Three Largely Ignored Tax Policy Issues When Taxing The Wealthy

The current debate over wealth taxes mostly focuses on whether the very rich are undertaxed, but gives little attention to the most efficient and fairest ways to tax them and capital income more generally. Here are three specific questions that any well-designed effort aimed at raising taxes on the wealthy should answer:

  1. How do the changes address double taxation?
  2. Is there any reason why gains unrealized by time of death should be subject to income tax, as under current law, only for heirs of decedents who die with money in retirement accounts? 
  3. When is the best time to tax wealth and/or returns from capital?

Double Tax Issues

The wealthy already may be taxed through corporate income taxes, individual income taxes, and estate taxes. Few believe these taxes combine efficiently to raise revenue or that the burdens are distributed fairly. Some individuals are subject to all of these taxes on their capital income, some none. These double tax issues could become magnified should a new wealth tax simply be grafted onto the existing tax structure.   

Consider how the corporate tax can combine with the individual income tax (both statutory income tax rates and a “net investment income tax”) to create a double tax. For now, I’m ignoring the estate tax. A new wealth tax can create a triple tax for the stock owner of a corporation that recognizes its income currently and then pays the remaining income (after corporate income tax) out as dividends. Suppose the return on capital is 6 percent, then a 2 percent wealth tax is roughly equivalent to a 33 percent income tax rate on that capital income. However, that wealth tax can combine with a 21 percent corporate income tax rate and a potential individual income tax rate of 23.8 percent (the 20 percent tax on qualified dividends plus the 3.8 percent net investment income tax). After taking into account interactions, the total tax rate on that return is still over 70 percent, well above the current nearly 40 percent potential combined corporate and individual income tax rates.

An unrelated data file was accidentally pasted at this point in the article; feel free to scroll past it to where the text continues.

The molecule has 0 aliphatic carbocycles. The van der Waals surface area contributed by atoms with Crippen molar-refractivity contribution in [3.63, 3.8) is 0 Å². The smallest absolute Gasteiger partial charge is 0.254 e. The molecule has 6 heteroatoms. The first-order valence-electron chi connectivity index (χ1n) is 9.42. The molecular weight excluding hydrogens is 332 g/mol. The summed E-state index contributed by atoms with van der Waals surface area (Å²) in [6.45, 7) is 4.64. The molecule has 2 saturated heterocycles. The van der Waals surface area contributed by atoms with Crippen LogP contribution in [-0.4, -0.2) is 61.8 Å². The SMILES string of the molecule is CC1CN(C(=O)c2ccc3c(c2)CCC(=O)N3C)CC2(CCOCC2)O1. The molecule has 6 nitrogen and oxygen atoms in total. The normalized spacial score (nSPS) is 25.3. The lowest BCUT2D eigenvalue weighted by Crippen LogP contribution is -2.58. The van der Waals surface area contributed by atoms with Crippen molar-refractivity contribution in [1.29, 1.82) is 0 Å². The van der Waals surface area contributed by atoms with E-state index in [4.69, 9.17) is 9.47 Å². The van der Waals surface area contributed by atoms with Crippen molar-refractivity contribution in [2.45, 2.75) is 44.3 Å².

By contrast, the partnership owner of real estate who uses interest and other costs to completely offset rent revenues, while earning a 6 percent net return entirely in the form of capital gains on the property, owes no corporate or individual income tax currently, and simply pays the 2 percent wealth tax, for a combined tax rate of 33 percent on the income generated by this property.

Double taxes (or triple taxes) aren’t new by any means. What to do about them depends upon the purpose of those taxes. But at very high levels of assessment, where the effective income tax rate can approach or exceed 100 percent, this issue becomes a lot more important. And, as far as I can tell, almost none of the proponents of a wealth tax have dealt with or even discussed it.

Taxation of Gains Accrued at Death

Among the issues that arise in assessing higher taxes on the wealthy is whether Congress should continue to forgive income taxes on gains accrued but not yet taxed by time of death because the underlying assets have not been sold.  Both the holder of a regular IRA account and the owner of corporate stock with accrued capital gains have income earned during their lifetime but not yet taxed by time of death. Yet only the latter gets permanent forgiveness of the tax, because the heir’s basis in the asset is “stepped up” to the value at the time of the original owner’s death.  In contrast, heirs of an IRA or other retirement account must over their lifetimes pay tax on all gains accrued by their deceased benefactors. (In fact, Congress just passed a new law requiring heirs to recognize income and pay income tax over ten years on inherited retirement accounts.) Now I recognize that the two cases are not exactly equivalent when IRA owners get an extra tax break by deferral of taxes on their wages (because the contribution to a traditional IRA is deductible). But I suggest that the same holds for many wealthy taxpayers for whom the returns to wealth often derive from returns to labor and entrepreneurship for which tax was also deferred. Why not create greater parity between households with IRAs and more wealthy households who accrue their untaxed capital income outside of retirement accounts?  

Timing of Taxation on Returns from Wealth

Regardless of the level of tax assessed on the wealthy, when to tax them raises very important efficiency issues. See my earlier two-part discussion here and here. Among the concerns that carry over to wealth taxation, successful entrepreneurs become wealthy mainly by earning a very high rate of return on their business assets and human capital, then saving most of those returns within the business. Because the societal returns to most great entrepreneurial ideas dissipate as the new idea ages, and the skills of the entrepreneurs often don’t pass onto their children, rich heirs tend to generate lower rates of return for society, not just themselves, than their entrepreneurial forebears. Thus, it may be better for society to collect tax on the accumulated unrealized gains at death rather than taxing them during life and reducing the entrepreneur’s wealth accumulation. As Winston Churchill once stated, “The process of creation of new wealth is beneficial to the whole community. The process of squatting on old wealth though valuable is a far less lively agent.

Answering the three questions raised at the beginning of this post can help channel efforts to raise—or for that matter, lower—taxes on the wealthy more efficiently and equitably.

This column first appeared on TaxVox on January 8, 2020.